"Technically, all the caves in the Canyon are dangerous and are thus restricted, off-limits," I was told by Janet Balsam, chief of cultural resources at the park.
How many caves exist?
Mysteriously, no inventory has ever been created -- at least not one for the general public.
A Hopi Indian legend provides another clue. According to the Hopis' oral history, passed on to me by some elders, a young man, eons ago, half-Hopi and half-Anglo, wandered down a secret trail into the Grand Canyon.
Entering a colossal cave, he told of seeing urns made of copper and gold and a stone idol sitting cross-legged and cradling a lily in each hand. The walls were carved and etched with the faces and bodies of short people, some wearing helmets; some were nude, some partly dressed.
Is that cave and its contents merely a fanciful tall tale? Or could it be that, many thousands of years ago, the Grand Canyon did have visitors from Egypt and Asia?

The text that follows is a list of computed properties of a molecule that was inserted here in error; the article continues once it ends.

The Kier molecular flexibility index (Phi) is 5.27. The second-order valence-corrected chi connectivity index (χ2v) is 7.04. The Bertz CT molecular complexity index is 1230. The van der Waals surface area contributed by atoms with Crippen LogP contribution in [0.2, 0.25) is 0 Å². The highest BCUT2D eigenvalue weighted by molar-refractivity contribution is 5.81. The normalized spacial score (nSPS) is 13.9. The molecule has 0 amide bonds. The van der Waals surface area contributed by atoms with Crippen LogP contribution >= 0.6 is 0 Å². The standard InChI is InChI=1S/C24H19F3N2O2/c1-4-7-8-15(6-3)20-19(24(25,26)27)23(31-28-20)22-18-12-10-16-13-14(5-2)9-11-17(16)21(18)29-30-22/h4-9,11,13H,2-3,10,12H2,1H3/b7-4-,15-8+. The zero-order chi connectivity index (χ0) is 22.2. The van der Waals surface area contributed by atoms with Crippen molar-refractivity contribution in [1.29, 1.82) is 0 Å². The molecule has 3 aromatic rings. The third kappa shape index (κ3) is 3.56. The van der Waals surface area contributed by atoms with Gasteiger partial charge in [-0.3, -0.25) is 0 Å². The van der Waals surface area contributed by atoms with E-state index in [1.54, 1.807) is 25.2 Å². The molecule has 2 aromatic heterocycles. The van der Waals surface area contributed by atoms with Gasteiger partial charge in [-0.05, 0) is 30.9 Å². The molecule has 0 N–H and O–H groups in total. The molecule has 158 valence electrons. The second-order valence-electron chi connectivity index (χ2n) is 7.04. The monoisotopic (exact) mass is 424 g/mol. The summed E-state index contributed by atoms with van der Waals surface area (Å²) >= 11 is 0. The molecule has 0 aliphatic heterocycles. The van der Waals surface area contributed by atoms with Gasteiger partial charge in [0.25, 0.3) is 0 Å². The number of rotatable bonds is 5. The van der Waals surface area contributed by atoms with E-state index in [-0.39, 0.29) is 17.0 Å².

Is it possible that the standard textbook story, that humans first settled the Southwest by pouring down from Alaska about 12,000 years ago, is the truly fanciful tall tale?
Rumors flew in the 1990s that a major discovery at the Grand Canyon had been covered up. Much to the dismay of park officials, nosy reporters, television crews and foreign tourists kept asking about an immense hand-hewn cave filled with artifacts and riches from Egypt and Asia.
They'd heard that many of the walls were engraved with hieroglyphics of the prehistoric people of North America, revealing who they were and from whence they had come.
Try though they have, park officials have had little luck burying the story of a certain Smithsonian expedition in 1909 allegedly led by G.E. Kinkaid and Professor S.A. Jordan. What those explorers claimed to have discovered was a great underground citadel featuring many passageways like the spokes of a wheel, some as long as football fields.
Walking through the pas-sageways, they came upon ancient weapons of war, sharp-edge copper instruments and hundreds of mummies stacked a dozen high.
If their discovery struck the editors of the Arizona Gazette as the wildest fancy of a fictionist, it didn't prevent them from running a detailed account on April 5, 1909. A subsequent account, with all the same details, was included in Joseph Miller's book, "Arizona Cavalcade," in 1962.